re.search("(.)(?!.*\1)", text).group() doesn't match the first non-repeating character contained in text (it always returns a character at or before the first non-repeated character, or before the end of the string if there are no non-repeated characters. My understanding is that re.search() should return None if there were no matches). I'm only interested in understanding why this regex is not working as intended using the Python re module, not in any other method of solving the problem

Full Background

The problem description comes from https://www.codeeval.com/open_challenges/12/. I've already solved this problem using a non-regex method, but revisited it to expand my understanding of Python's re module. The regular expressions i thought would work (named vs unnamed backreferences) are:

(?P<letter>.)(?!.*(?P=letter)) and (.)(?!.*\1) (same results in python2 and python3)

My entire program looks like this

import re
import sys
with open(sys.argv[1], 'r') as test_cases:
    for test in test_cases:

and some input/output pairs are:

rain | r
teetthing | e
cardiff | c
kangaroo | k
god | g
newtown | e
taxation | x
refurbished | f
substantially | u

According to what I've read at https://docs.python.org/2/library/re.html:

  • (.) creates a named group that matches any character and allows later backreferences to it as \1.
  • (?!...) is a negative lookahead which restricts matches to cases where ... does not match.
  • .*\1 means any number (including zero) of characters followed by whatever was matched by (.) earlier
  • re.search(pattern, string) returns only the first location where the regex pattern produces a match (and would return None if no match could be found)
  • .group() is equivalent to .group(0) which returns the entire match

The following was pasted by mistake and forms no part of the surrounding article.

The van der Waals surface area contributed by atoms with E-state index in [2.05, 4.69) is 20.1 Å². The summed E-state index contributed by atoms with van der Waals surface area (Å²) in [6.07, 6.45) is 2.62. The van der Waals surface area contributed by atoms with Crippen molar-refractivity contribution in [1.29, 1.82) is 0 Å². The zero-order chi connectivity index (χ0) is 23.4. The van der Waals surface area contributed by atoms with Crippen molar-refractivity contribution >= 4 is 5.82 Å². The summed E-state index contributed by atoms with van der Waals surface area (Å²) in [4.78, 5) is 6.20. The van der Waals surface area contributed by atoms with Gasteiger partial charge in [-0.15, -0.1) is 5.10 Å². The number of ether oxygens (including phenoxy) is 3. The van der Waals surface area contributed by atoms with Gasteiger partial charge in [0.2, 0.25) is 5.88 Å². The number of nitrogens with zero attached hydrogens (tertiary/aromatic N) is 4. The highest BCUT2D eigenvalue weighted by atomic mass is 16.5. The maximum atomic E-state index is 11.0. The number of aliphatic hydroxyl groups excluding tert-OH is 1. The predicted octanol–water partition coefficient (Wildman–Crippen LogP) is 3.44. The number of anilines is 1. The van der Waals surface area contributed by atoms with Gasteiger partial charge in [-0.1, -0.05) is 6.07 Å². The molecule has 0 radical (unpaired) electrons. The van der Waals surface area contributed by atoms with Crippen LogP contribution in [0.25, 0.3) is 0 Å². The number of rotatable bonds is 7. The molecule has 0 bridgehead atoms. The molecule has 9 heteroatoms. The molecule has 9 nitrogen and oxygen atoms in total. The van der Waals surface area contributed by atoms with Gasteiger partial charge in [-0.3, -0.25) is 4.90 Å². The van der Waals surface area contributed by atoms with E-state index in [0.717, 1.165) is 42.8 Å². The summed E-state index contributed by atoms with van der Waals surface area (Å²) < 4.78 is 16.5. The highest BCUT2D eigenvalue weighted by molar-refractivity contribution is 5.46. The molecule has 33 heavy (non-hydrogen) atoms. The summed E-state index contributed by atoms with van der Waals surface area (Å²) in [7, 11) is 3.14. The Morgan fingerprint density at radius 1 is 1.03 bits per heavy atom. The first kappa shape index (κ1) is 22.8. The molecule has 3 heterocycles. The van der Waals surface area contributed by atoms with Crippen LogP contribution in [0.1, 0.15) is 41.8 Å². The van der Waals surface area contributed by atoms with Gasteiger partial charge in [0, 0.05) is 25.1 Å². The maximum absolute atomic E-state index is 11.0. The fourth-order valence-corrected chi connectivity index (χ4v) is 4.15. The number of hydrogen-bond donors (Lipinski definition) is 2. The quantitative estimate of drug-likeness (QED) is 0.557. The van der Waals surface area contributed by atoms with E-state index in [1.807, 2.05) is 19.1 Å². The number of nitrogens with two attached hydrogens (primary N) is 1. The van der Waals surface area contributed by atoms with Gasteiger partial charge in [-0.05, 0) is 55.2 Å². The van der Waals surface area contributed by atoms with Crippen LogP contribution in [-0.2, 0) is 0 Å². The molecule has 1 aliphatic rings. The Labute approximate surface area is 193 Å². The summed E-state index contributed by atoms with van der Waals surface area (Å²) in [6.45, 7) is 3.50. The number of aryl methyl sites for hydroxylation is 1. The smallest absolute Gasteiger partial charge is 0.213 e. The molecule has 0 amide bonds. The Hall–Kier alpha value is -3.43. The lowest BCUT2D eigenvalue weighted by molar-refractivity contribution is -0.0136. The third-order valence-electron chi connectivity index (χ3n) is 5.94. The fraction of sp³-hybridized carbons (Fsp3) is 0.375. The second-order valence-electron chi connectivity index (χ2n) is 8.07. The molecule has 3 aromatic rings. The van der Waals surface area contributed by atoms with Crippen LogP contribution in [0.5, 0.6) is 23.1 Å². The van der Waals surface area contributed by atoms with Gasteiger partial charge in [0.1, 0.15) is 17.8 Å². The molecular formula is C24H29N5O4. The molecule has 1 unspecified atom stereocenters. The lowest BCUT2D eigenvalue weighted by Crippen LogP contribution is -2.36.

I think these pieces together should solve the stated problem, and it does work like I think it should for most inputs, but failed on teething. Throwing similar problems at it reveals that it seems to ignore repeated characters if they are consecutive:

tooth | o      # fails on consecutive repeated characters
aardvark | d   # but does ok if it sees them later
aah | a        # verified last one didn't work just because it was at start
heh | e        # but it works for this one
hehe | h       # What? It thinks h matches (lookahead maybe doesn't find "heh"?)
heho | e       # but it definitely finds "heh" and stops "h" from matching here
hahah | a      # so now it won't match h but will match a
hahxyz | a     # but it realizes there are 2 h characters here...
hahxyza | h    # ... Ok time for StackOverflow

I know lookbehind and negative lookbehind are limited to 3-character-max fixed length strings, and cannot contain backreferences even if they evaluate to a fixed length string, but I didn't see the documentation specify any restrictions on negative lookahead.

  • 1
    This is how you properly ask a regex question. Well done.
    – skrrgwasme
    Sep 30, 2016 at 17:34
  • I usually abandon draft questions because I find the answer as I'm documenting my attempts, research, and expectations--or more rarely as I'm fixing formatting after the question is fully written. This one completely eluded my understanding though. Sep 30, 2016 at 17:43
  • I find that to often be the case for myself as well. What's less common is someone fairly new to the site asking a regex question with such well documented attempts to solve the problem before coming here. It was refreshing to see.
    – skrrgwasme
    Sep 30, 2016 at 17:46
  • Note: current answers don't provide a RegEx only solution for this title: Regular Expression Matching First Non-Repeated Character. They said why and how OP was wrong about his idea behind the solution only. This bounty is started on this question for it to receive a solution to this problem.
    – revo
    Oct 5, 2016 at 17:28
  • @revo here you go, I added an easy .NET and a Python solution ;) I'm not sure if this is doable with PCRE yet, I need to think about that. Oct 6, 2016 at 9:21

4 Answers 4


Well let's take your tooth example - here is what the regex-engine does (a lot simplified for better understanding)

Start with t then look ahead in the string - and fail the lookahead, as there is another t.

^  °

Next take o, look ahead in the string - and fail, as there is another o.